Tuesday, June 23, 2009

All Means All: The Contribution of the Black Church's Prophetic Critique

And, as a follow-up to what I have just posted, and a first installment of the series from my journals discussed in that posting, I'd like to offer the following. This is from a journal entry in the summer of 1991.

I offer it now as a contribution to the discussion over the weekend of what welcome really entails, when a church professes to be a welcoming community.

As the following posting will indicate, I've been convinced for some time now that if churches don't mean all when they say all, then they might as well stop proclaiming to welcome anyone (and therefore admit that they are failing at the most fundamental constitutive obligation of Christian churches). If all doesn't mean all, then churches are just failing to be church. Church, at its most fundamental level, is always about welcoming everyone, about embracing everyone, about combating every invidious social distinction that makes one person more valuable than another, on the basis of distinctions that have nothing to do with human worth.

That's how Jesus lived. And that's how any church that claims its origin in him has to behave, if it wants to claim to lead believers to walk on the path Jesus walked. And so to my journal entry from the summer of 1991:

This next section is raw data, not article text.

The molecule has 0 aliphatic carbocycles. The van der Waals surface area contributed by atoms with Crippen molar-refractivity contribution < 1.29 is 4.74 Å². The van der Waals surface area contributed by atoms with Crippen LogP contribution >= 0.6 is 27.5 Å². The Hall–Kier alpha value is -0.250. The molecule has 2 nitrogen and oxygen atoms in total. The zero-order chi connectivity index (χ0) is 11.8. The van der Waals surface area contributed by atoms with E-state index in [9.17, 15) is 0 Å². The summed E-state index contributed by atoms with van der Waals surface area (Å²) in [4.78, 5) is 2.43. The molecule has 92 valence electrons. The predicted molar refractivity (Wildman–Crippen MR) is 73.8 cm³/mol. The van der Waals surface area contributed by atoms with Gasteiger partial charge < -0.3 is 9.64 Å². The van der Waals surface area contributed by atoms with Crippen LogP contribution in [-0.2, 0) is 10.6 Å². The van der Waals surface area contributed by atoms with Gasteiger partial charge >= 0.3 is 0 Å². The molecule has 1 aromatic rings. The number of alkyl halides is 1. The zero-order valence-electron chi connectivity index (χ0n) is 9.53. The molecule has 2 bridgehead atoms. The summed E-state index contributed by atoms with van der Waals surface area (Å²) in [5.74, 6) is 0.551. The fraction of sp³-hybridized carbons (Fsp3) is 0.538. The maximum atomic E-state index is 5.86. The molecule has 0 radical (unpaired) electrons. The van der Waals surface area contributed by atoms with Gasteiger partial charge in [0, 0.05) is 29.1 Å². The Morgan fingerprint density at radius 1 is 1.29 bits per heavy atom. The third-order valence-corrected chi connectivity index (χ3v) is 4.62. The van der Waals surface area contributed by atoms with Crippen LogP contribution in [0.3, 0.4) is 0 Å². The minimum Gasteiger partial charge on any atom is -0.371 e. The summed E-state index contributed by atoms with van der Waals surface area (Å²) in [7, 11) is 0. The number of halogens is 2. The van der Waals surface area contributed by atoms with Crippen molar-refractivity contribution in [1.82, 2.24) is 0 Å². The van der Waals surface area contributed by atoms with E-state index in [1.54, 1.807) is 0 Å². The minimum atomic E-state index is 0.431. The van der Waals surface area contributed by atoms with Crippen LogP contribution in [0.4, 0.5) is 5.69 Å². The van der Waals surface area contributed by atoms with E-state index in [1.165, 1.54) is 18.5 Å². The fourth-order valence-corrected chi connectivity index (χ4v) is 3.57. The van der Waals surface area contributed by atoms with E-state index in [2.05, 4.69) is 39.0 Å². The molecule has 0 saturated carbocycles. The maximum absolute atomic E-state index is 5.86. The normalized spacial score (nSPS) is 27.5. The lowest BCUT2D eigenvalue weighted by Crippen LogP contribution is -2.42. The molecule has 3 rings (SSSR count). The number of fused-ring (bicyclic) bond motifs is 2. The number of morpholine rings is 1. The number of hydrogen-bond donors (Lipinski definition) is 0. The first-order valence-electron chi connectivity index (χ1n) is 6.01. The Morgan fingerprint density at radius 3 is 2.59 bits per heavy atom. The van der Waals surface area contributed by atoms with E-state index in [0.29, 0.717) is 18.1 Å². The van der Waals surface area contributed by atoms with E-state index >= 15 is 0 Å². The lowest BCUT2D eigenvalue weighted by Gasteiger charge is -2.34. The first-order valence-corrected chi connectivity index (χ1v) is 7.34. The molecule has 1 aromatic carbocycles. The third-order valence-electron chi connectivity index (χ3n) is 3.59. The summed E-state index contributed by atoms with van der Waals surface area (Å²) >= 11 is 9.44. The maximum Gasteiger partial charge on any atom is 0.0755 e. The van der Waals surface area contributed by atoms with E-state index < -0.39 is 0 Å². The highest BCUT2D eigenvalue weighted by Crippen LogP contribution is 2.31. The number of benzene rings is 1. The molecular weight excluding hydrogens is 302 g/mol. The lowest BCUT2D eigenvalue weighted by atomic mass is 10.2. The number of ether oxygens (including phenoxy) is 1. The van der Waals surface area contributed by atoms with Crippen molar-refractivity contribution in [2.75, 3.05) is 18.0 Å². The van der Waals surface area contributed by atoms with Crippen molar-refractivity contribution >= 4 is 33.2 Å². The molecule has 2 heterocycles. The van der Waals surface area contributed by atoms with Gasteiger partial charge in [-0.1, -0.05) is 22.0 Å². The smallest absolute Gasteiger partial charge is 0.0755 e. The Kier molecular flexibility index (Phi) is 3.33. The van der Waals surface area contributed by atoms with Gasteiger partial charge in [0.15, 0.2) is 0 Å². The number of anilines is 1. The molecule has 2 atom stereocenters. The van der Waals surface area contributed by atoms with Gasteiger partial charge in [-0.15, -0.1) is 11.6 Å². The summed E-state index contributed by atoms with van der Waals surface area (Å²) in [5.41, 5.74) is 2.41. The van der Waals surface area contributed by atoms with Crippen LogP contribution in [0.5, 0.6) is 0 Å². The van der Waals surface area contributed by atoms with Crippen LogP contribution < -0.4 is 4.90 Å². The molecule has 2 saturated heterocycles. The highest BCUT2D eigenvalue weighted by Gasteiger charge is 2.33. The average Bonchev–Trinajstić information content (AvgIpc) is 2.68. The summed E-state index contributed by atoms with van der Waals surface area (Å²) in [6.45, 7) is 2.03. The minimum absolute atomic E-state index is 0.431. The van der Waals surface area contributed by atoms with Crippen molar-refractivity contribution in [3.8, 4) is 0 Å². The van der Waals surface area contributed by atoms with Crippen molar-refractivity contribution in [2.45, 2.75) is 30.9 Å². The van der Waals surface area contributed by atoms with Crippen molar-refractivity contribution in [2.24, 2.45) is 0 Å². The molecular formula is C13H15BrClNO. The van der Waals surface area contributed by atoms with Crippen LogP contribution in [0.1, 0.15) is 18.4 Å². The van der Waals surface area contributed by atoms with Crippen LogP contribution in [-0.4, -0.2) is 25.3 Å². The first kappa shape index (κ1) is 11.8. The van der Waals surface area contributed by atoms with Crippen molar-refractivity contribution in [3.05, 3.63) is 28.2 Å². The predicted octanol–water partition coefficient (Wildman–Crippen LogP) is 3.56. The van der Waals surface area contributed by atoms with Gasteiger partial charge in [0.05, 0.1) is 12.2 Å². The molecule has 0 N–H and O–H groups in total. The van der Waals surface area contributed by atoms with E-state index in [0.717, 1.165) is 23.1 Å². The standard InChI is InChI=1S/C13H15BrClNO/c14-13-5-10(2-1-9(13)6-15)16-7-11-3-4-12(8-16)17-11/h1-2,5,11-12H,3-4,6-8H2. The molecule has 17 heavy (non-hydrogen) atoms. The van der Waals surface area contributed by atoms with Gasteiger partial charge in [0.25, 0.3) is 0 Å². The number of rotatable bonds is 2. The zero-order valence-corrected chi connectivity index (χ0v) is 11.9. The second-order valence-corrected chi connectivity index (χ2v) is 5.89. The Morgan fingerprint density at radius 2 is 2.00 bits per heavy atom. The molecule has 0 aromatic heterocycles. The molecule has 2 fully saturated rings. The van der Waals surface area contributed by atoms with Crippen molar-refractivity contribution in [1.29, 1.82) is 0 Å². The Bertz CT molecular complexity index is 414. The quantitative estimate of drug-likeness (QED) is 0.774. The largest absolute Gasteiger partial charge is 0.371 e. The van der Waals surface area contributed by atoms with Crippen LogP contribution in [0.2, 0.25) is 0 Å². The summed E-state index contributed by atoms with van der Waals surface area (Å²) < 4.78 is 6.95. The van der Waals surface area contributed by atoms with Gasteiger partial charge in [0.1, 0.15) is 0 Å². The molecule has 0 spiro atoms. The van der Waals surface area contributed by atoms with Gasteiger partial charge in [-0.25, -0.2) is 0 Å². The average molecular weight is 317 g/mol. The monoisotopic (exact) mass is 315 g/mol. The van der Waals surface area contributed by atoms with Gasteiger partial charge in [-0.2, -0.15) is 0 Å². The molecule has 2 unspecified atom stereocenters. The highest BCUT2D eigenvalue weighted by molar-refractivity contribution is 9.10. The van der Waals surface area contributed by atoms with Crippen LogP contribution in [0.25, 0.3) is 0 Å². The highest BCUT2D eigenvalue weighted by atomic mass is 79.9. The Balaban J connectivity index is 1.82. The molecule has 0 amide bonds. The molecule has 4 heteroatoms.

I never understood the old Southern hymn “When We All Get to Heaven” until I heard it sung by a soloist in a black church. As I heard the song sung in white churches when I was a child, I imagined the point was heaven—another of those many next-world songs that impoverished Southern people have sung for so long, full of lavish imaginings of the topography and ornamentation of the beautiful city where we won't weep or hunger anymore.

When the soloist in the black church sang the song, I suddenly knew it was not so much about heaven as about all—the accent is on getting all of us to heaven. The hymn is eschatological: it’s about the final gathering together of all God’s people, the final completion of salvation in which all thrive.

It takes the black church to tell this story. It takes a people who experience being shut out, deprived, maligned—a people for whom the way of salvation as defined by the self-righteous middle-class morality of many white churches is made much more difficult by the exclusionary walls that such morality constructs and refuses to see as even subject to discussion. How to obtain salvation in that middle-class moral framework, with its emphasis on propriety and appearances, when there’s hardly food on the table, no adequate health care, no work? Don’t steal, don’t lie, don’t fornicate, white slave owners preached to their slaves, and the middle-class church continues to preach as the core of its moral message. And damnation to those who do these things, the middle-class white church and its moral system have insisted.